AVC: In a lot of films dealing with the lives of the underclass, there is kind of common visual code—gritty, hand-held, documentary-like. But your films, for lack of a better term, are more classically shot. How would you describe your approach to style?
ML: Well, that's a good question, and I agree with your description of classicism. First of all, so central and fundamental is the visualization and stylistic considerations of my work apart from anything else. I can't ever develop or structure or write a scene or a sequence without being in a location and actually working out the art of seeing it. It's integral. There's always a very strong, carefully evolved set of visual decisions as to the style and palette particularly, and the mood and the spirit of the film, which is a matter of a collaboration between myself and my cinematographer, who for many years has been Dick Pope.
In my earliest work, and all the way back to Bleak Moments, I was very, very strict about motivated camera. Still am. I think the camera has got to be motivated. You can't have things arrived at gratuitously. Everything has to have an organic function, but the more comfortable I've become and the more imaginative and sophisticated and the more exploratory I've become at the medium, the more I've subtly deviated away from that in various ways. If you look at the very first shot of Naked, when Johnny is fucking this woman down at the other end of an alleyway… I said to Dick Pope, who also always operates, as well as lights, the film, "You know, I think you should put the camera on your shoulder and you should run as fast as you can." He says, "That's crazy. I can't. I won't see anything." Well, I said, "That's the thing. I reckon you won't quite know what you're seeing. You'll see glimpses of it and you'll arrive at it and we're into it." And then we tried it, and it worked.
When we were shooting Vera Drake, there's a scene where Reg, the guy next door—also played by Eddie Marsan, who plays Scott in Happy-Go-Lucky—proposes to the daughter on the sofa. I said, "Well, we got them on the sofa and there they are." And Dick says, "Well, I think that we should track them across the room, right around them slowly." Now years ago, I would have said that sounds ridiculous, this unmotivated camera. But the important point to this is being sure that the camera is really serving the action, which it did in that situation.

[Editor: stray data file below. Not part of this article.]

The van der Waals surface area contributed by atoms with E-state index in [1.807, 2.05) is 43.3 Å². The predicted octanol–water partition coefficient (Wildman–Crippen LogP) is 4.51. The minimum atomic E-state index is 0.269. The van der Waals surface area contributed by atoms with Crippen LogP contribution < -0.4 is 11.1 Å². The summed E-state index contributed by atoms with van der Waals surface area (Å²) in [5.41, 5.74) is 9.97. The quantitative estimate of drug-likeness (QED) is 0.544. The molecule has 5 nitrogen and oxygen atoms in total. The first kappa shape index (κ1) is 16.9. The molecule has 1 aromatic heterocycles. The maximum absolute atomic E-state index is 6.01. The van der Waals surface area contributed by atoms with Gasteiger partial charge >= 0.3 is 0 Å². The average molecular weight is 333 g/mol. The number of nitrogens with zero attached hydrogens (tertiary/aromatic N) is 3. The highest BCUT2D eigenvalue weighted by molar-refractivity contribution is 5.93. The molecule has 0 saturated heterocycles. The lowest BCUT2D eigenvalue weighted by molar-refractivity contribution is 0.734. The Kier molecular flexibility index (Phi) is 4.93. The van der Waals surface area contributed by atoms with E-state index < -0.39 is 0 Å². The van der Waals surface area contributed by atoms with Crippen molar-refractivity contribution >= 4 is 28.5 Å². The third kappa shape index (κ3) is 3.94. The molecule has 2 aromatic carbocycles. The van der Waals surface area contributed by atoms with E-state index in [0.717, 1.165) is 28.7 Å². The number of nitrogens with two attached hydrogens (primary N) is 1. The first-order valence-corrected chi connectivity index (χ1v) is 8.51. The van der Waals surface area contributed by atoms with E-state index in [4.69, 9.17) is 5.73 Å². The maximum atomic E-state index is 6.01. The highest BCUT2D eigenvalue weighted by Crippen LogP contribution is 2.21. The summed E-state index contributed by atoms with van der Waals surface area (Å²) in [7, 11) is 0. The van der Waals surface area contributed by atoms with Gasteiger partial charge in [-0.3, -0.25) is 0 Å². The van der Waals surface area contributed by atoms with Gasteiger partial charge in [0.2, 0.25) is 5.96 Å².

Because of the way that I work with the actors and because a scene is not in this rigid and literal interpretation of something written, I can constantly change stuff, which means I can get a scene absolutely perfect, and then when we go to shoot it, the requirements of the shot mean it would be useful to extend the dialogue or take a line out or swap things around. So the camera doesn't serve the action. The action serves the camera. That's important. So it becomes more and more organic and integrated. Be a fly on the wall on the set when Dick Pope and I are working on how to shoot a scene. We do it very much by looking at it: Is this a shot of a man in a room, or is this a shot of a room with a man in it? Because that's two different things. Are you saying something about the roominess of the room? Or are you saying something about the men in it? Those kinds of sophisticated, refined ways of arriving at things are important. Also, if I'm ever working on a set and anyone talks about a master shot, I say there is no master shot. Before I even went to film school, I learned about movies by being in a British feature film, where everything was shot master shot, mid-shot, close-up. But I reject the idea of a master shot. You don't shoot everything mechanically; you find imaginative ways that serve the action. And when you get to a famous scene, like the scene in Secrets & Lies where the two women are in the café and it's a static camera for eight and a half minutes. Or one way you see Gilbert and Sullivan on a sofa eating lump sugar. It works and we make it work and there's a reason for it. There's a scene in Secrets & Lies at the barbecue. It's a static shot that takes quite a long time with a lot going on in it. Tension's building up, because no one knows why this black woman is there, and they're lying about it. You the audience are doing work and it's all going on, because I know we're about to go indoors and there's going to be a lot of cutting to reactions of things and so the rhythm, the tension between the style of this static shot and the contrapuntal method of shots in the next thing are all part of the patent and the architecture of the film. So a little bit of a million considerations of this kind. But it's all about how to see and how to tell a story about all that stuff.
AVC: In your films, there's rarely an awareness on the audience's part of what the camera is doing.
ML: Yeah, absolutely. I think that's absolutely as it should be. I did sit in cinemas as a kid looking at English and American movies thinking, "Wouldn't it be great if the characters were like real people?" And the worst thing is films are constantly advertising themselves, drawing attention to their style of things. But actually I make films that I think are extremely sophisticated and cinematic. But you don't want the audience thinking about the bloody film. You want them to think about what's going on, and believe in it. Be flies on the wall, you know?